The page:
Utility Maximization in a Multivariate Black Scholes Type Market with Model Uncertainty on the Drift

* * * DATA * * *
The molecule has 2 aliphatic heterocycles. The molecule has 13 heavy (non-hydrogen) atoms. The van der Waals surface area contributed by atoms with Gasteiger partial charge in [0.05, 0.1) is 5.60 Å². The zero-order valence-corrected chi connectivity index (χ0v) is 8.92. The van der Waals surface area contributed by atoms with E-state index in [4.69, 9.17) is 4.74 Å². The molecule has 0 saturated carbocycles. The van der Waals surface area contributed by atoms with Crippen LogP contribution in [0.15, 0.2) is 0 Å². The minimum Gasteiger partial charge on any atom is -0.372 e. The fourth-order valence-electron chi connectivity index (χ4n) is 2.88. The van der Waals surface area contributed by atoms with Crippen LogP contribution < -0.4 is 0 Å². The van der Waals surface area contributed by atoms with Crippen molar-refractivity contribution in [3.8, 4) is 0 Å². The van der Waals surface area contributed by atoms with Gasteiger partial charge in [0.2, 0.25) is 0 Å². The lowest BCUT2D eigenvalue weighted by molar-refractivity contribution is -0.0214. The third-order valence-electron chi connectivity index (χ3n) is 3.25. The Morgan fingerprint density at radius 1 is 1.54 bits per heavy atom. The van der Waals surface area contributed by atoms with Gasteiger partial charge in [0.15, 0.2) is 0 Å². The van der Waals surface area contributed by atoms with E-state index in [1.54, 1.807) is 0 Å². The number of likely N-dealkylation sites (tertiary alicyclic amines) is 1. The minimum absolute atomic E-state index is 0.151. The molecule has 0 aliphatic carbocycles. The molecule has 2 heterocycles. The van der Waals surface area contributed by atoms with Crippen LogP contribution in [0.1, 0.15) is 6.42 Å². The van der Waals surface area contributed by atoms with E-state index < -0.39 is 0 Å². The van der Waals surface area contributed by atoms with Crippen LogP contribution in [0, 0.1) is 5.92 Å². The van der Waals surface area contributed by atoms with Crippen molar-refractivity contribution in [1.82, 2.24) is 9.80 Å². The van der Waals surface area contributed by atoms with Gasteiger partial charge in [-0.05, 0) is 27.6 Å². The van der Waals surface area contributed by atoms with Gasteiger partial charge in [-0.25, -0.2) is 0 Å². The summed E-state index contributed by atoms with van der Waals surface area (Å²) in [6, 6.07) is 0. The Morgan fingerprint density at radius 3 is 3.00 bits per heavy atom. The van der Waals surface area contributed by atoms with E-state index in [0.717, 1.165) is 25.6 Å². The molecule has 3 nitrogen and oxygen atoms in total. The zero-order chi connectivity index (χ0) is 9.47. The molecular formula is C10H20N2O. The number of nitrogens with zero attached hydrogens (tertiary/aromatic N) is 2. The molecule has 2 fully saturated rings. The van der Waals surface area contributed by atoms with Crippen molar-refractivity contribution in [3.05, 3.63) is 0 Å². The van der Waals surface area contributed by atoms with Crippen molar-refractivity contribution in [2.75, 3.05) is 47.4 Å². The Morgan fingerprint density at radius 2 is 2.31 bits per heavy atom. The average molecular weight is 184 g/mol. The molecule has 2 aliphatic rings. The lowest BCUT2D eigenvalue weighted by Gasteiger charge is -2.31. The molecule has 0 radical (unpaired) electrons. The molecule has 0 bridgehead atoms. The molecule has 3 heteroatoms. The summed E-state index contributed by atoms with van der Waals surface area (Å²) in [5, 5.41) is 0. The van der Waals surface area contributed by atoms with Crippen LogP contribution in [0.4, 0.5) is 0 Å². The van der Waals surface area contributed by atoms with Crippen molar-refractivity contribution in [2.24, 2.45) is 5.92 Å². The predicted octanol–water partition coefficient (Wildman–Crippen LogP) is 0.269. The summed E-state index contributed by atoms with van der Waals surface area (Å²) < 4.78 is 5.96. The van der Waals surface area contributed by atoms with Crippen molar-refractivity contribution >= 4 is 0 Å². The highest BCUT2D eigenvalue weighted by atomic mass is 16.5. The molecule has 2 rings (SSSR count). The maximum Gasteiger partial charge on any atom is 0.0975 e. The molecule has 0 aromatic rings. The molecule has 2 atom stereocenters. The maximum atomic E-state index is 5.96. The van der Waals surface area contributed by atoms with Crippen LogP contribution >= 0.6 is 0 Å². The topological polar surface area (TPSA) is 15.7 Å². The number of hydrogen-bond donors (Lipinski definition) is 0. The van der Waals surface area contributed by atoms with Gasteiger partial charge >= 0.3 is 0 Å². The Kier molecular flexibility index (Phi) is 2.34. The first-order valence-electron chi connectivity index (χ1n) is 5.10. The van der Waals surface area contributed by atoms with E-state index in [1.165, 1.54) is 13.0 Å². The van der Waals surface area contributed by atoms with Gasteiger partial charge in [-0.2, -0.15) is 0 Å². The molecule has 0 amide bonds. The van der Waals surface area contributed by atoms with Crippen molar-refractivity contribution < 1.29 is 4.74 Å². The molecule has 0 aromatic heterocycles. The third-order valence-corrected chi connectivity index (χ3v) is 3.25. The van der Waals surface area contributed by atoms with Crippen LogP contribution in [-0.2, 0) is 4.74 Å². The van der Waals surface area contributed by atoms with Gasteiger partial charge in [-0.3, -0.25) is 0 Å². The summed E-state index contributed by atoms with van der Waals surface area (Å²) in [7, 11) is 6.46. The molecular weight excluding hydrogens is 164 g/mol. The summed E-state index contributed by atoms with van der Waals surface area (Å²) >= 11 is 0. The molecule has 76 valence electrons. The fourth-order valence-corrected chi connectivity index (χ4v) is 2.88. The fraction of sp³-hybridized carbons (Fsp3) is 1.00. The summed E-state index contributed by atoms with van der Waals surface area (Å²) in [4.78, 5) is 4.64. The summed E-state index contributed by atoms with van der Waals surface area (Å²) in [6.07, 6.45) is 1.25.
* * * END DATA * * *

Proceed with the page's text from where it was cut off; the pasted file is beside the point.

It is a by now classical observation that in a (realistic) financial market (model) simple portfolio strategies can outperform more sophisticated optimized portfolio strategies. For example, in a one period setting, the equal weight or 1/N-strategy often provides more stable results than mean-variance- optimal strategies. This is due to the fact that a good estimation of the mean returns is not possible for volatile financial assets. Pflug, Pichler and Wozabel (2012) gave a rigorous explanation of this observation by showing that for increasing uncertainty on the means the equal weight strategy becomes optimal in a mean-variance setting which is due to its robustness. We aim at extending this result to continuous-time strategies in a multivariate Black-Scholes type market. To this end we investigate how optimal trading strategies for maximizing expected utility of terminal wealth under CRRA utility behave when we have Knightian uncertainty on the drift, meaning that the only information is that the drift parameter lies in a so-called uncertainty set. The investor takes into account that the true drift may be the worst possible drift within this set. In this setting we can show that a minimax theorem holds which enables us to find the worst- case drift and the optimal robust strategy quite explicitly. This again allows us to derive the limits when uncertainty increases and hence to show that a uniform strategy is asymptotically optimal. We also discuss the extension to a financial market with a stochastic drift process, combining the worst-case approach with filtering techniques. This leads to local optimization problems, and the resulting optimal strategy needs to be updated continuously in time. We carry over the minimax theorem for the local optimization problems and derive the optimal strategy. In this setting we show how an ellipsoidal uncertainty set can be defined based on filtering techniques and we demonstrate that investors need to choose a robust strategy to be able to profit from additional information.